Or how about the fact that these apps are written by automobile manufacturers, not computer software companies? So they’re all pretty bad. Bad at things like authentication (horrible restrictions on passwords that make them inherently insecure), bug filled -the Chrysler uConnect app on iOS usually took 2-3 tries to actually communicate with the vehicle and then still told me it failed, and difficult to use because it’s an app -unlock the phone, open the app, log into the app, then do what you want (maybe). Or plug in the phone to the vehicle USB port and the stupid app opens up automatically even though I wanted the music app or better yet nothing happening.

    This sort of thing always looks so great in the commercials, and if it actually worked that way it would be nice. But we’ve still got a very long way to go before we can confidently give up on the tried-and-true physical systems. Most of us have heard about the new iPhone’s facial recognition unlock system. Many might have seen the keynote where the phone failed to unlock on Craig Federighi’s face -Apple says because too many people were handling the phone prior to the demo- and he had to switch to a backup phone. I’m looking forward to version 3 of that technology, but it showed the obvious “not yet” nature of this stuff. And that phone still has a passcode entry as a backup and default after a power cycle speaks volumes. When was the last time you gave up looking for someone after viewing 3 or 5 faces? Do you think your dog stops recognizing faces after not seeing yours after 3 tries? Why should the phone give up? If the highest-tech, sexiest tech company on the planet can’t get this stuff perfect every time why should we expect BMW?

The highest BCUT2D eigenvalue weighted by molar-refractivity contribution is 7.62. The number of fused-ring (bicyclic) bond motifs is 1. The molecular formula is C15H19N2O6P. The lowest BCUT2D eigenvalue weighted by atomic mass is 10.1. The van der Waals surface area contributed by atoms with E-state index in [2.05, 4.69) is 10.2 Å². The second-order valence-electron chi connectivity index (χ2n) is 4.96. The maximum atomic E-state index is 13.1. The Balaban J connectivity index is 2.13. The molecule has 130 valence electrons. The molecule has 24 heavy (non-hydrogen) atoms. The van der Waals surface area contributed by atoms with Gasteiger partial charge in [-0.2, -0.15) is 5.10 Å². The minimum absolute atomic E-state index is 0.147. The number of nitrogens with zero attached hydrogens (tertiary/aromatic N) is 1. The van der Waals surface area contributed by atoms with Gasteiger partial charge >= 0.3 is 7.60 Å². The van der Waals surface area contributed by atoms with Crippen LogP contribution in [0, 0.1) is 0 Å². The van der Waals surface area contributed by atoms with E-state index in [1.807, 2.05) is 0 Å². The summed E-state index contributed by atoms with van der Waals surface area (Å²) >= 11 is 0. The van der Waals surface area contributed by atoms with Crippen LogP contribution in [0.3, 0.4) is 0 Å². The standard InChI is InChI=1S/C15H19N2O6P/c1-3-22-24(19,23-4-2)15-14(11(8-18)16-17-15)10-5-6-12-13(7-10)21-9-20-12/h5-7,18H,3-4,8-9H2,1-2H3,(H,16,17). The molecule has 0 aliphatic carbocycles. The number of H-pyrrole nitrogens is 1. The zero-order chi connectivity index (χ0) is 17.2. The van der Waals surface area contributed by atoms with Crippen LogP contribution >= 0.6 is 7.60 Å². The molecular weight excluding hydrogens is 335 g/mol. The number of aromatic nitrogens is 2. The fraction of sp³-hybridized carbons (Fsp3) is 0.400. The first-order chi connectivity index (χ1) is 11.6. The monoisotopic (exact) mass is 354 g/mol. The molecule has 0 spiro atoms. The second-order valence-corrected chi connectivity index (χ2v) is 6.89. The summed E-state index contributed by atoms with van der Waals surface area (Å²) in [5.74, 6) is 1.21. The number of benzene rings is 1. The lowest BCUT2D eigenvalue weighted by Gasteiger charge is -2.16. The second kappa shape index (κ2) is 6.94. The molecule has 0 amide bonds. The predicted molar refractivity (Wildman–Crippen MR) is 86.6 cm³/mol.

7. I don’t like anything in my pockets. My key ring for the pickup has a door and ignition key and that’s it. I fold the keys against the ring and put them in my watch pocket. I have a small Buck folding knife, a Prince that’s tiny in a rear pocket. My billfold is in the console no matter what I’m driving. I’ve driven lots of those Dodge company pickups and just leave the fob in the pickup.